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Overclocking i7 860.. where is BIOS?

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November 7, 2010 8:07:45 AM

Hi,

I have recently flashed my MSI P55-CD53 motherboard in order for OC Genie to work :) . Before the flashing, I saw my Windows loading screen saying i7 860...... 3708 MHz. But then it restarted constantly. So I flashed my BIOS, and enabled OC genie. After a few restarts, it managed.. 3.1GhHz. So I disabled it, and a few days later enabled again to see what would be the result. Turns out it only makes my computer restart after 5 seconds, nothing comes on the screen. So I thought :non:  OC Genie is bullsh*t. So I used MSI control center, and managed not even up to 3.4GHz. Now you may be wondering, why not just use BIOS? Well, just for one reason: after I flashed the BIOS, every time I switch on my PC it just shows a MSI splash screen. I pressed all the keys on the keyboard. The <Delete> key simply brought up Windows 7 boot manager instead of BIOS. Now I am really frustrated so can anyone tell me how to access BIOS because I want at least 3.6GHz out of my i7 860. :cry:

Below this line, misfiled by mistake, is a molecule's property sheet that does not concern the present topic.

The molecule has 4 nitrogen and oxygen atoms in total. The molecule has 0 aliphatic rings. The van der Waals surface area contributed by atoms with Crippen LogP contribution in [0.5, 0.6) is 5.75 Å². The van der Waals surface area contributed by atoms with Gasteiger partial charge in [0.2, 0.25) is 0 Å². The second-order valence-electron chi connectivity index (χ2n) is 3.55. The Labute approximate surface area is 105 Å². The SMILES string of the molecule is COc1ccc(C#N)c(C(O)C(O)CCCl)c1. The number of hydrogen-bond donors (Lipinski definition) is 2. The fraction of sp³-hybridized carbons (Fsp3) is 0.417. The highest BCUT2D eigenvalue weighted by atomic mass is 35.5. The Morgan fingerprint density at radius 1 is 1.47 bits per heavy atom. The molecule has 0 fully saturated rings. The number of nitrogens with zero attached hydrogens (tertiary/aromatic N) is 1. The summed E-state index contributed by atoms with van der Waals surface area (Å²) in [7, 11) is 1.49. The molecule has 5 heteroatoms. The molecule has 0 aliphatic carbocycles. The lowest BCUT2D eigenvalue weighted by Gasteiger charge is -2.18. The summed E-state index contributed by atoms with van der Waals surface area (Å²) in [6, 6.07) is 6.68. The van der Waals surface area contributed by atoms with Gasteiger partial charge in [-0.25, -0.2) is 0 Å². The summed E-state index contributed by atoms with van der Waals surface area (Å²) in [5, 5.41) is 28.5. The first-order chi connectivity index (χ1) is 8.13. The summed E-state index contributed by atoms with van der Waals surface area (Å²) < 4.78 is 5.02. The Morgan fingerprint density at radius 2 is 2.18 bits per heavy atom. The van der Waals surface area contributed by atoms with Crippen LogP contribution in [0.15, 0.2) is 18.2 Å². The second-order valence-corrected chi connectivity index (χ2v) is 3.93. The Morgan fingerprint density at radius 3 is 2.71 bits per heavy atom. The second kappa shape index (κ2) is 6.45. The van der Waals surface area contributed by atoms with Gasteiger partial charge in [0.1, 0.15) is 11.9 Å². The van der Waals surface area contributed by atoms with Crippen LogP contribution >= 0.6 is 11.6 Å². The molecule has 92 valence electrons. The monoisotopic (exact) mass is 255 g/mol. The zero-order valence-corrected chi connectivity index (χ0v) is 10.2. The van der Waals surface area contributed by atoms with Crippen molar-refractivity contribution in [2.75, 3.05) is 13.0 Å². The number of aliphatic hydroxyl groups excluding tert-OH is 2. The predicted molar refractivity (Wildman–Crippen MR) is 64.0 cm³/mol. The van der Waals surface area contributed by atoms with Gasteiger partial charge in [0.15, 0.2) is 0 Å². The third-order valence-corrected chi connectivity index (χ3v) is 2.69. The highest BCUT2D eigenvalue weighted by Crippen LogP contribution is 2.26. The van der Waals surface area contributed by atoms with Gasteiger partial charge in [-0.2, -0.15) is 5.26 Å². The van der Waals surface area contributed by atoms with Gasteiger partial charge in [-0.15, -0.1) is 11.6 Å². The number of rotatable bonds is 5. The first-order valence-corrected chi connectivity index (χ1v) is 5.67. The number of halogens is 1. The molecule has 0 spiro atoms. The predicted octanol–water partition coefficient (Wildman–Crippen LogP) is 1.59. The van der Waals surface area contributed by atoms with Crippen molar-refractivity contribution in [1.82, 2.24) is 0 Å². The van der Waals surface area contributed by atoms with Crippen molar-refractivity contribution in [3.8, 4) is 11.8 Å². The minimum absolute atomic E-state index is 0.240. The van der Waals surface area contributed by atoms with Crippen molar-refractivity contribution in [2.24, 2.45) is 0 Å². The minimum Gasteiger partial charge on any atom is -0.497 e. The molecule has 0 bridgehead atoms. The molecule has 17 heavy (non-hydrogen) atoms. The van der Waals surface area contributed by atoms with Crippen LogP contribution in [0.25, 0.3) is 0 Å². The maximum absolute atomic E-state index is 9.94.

For me the strangest was the fact that I saw with my old BIOS (beta version) the cpu @ 3708 MHz !! I want that loading screen back
Thanks!

More about : overclocking 860 bios

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November 7, 2010 11:38:58 AM

you could reset the bIOS to default settings by using the jumpers on the mobo. If not there, try removing the battery from the mobo for a few minutes and then re-insert it and reboot.
November 7, 2010 2:50:42 PM

house70 said:
you could reset the bIOS to default settings by using the jumpers on the mobo. If not there, try removing the battery from the mobo for a few minutes and then re-insert it and reboot.


i just figured it out :)  when i enable oc genie, I can quickly get into BIOS. so i disabled fullscreen logo and I OC'd my i7 860 to 3.6Ghz (3620MHz). is that a good speed? Cus I don't notice much performance increase in games! and With Intel Burn test, it reaches 64 C.
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November 8, 2010 11:05:50 AM

majority of games are rather GPU-intensive, not CPU-intensive. That being said, there are a few that could benefit from an OC.
In my experience, to be really noticeable an OC should reach 20% above stock speed. It is an exercise and a good way to learn about the limitations of your CPU, but other than that... not really practical. It is a good way to shorten the life span of your components, though.
I used to do it, but not anymore. Realized not much benefit is gained.
!